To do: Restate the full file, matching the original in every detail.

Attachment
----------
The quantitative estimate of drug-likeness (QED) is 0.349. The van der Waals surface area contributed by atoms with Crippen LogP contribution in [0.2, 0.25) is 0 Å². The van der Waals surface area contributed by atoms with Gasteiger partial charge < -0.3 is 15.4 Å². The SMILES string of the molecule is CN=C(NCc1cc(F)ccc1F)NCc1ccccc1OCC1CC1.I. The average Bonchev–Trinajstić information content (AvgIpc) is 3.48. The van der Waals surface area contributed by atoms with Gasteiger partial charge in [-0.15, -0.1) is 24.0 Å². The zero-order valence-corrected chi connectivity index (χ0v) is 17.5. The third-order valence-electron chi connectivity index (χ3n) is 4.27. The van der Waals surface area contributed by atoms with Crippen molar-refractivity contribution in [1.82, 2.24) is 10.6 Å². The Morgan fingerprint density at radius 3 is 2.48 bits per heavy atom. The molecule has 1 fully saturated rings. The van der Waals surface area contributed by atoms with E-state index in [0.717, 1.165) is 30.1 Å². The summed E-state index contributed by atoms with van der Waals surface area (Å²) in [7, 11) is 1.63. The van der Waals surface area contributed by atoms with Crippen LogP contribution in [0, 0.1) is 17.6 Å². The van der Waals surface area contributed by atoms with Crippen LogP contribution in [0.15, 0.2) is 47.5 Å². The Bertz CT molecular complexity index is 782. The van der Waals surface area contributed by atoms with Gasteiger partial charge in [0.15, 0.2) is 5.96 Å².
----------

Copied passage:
The quantitative estimate of drug-likeness (QED) is 0.349. The van der Waals surface area contributed by atoms with Crippen LogP contribution in [0.2, 0.25) is 0 Å². The van der Waals surface area contributed by atoms with Gasteiger partial charge < -0.3 is 15.4 Å². The SMILES string of the molecule is CN=C(NCc1cc(F)ccc1F)NCc1ccccc1OCC1CC1.I. The average Bonchev–Trinajstić information content (AvgIpc) is 3.48. The van der Waals surface area contributed by atoms with Gasteiger partial charge in [-0.15, -0.1) is 24.0 Å². The zero-order valence-corrected chi connectivity index (χ0v) is 17.5. The third-order valence-electron chi connectivity index (χ3n) is 4.27. The van der Waals surface area contributed by atoms with Crippen molar-refractivity contribution in [1.82, 2.24) is 10.6 Å². The Morgan fingerprint density at radius 3 is 2.48 bits per heavy atom. The molecule has 1 fully saturated rings. The van der Waals surface area contributed by atoms with E-state index in [0.717, 1.165) is 30.1 Å². The summed E-state index contributed by atoms with van der Waals surface area (Å²) in [7, 11) is 1.63. The van der Waals surface area contributed by atoms with Crippen LogP contribution in [0, 0.1) is 17.6 Å². The van der Waals surface area contributed by atoms with Crippen LogP contribution in [0.15, 0.2) is 47.5 Å². The Bertz CT molecular complexity index is 782. The van der Waals surface area contributed by atoms with Gasteiger partial charge in [0.15, 0.2) is 5.96 Å².